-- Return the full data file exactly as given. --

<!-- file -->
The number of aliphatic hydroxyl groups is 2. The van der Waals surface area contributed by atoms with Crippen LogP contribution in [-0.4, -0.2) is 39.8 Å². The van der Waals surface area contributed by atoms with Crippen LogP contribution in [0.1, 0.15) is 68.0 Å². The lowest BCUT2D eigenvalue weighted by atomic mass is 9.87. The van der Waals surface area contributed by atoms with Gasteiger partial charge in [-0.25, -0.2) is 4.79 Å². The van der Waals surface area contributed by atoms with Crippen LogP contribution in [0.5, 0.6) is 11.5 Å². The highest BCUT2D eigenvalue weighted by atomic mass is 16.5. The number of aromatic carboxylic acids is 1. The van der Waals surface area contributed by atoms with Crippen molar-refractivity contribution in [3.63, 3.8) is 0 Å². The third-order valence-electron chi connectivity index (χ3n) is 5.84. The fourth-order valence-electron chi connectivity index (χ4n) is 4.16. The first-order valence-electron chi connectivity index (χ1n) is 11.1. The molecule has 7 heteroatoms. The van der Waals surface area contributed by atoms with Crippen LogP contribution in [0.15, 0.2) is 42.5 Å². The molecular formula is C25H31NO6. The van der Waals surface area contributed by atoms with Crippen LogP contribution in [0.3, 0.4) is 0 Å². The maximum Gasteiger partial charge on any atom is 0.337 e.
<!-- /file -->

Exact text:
The number of aliphatic hydroxyl groups is 2. The van der Waals surface area contributed by atoms with Crippen LogP contribution in [-0.4, -0.2) is 39.8 Å². The van der Waals surface area contributed by atoms with Crippen LogP contribution in [0.1, 0.15) is 68.0 Å². The lowest BCUT2D eigenvalue weighted by atomic mass is 9.87. The van der Waals surface area contributed by atoms with Gasteiger partial charge in [-0.25, -0.2) is 4.79 Å². The van der Waals surface area contributed by atoms with Crippen LogP contribution in [0.5, 0.6) is 11.5 Å². The highest BCUT2D eigenvalue weighted by atomic mass is 16.5. The number of aromatic carboxylic acids is 1. The van der Waals surface area contributed by atoms with Crippen molar-refractivity contribution in [3.63, 3.8) is 0 Å². The third-order valence-electron chi connectivity index (χ3n) is 5.84. The fourth-order valence-electron chi connectivity index (χ4n) is 4.16. The first-order valence-electron chi connectivity index (χ1n) is 11.1. The molecule has 7 heteroatoms. The van der Waals surface area contributed by atoms with Crippen LogP contribution in [0.15, 0.2) is 42.5 Å². The molecular formula is C25H31NO6. The van der Waals surface area contributed by atoms with Crippen LogP contribution in [0.3, 0.4) is 0 Å². The maximum Gasteiger partial charge on any atom is 0.337 e.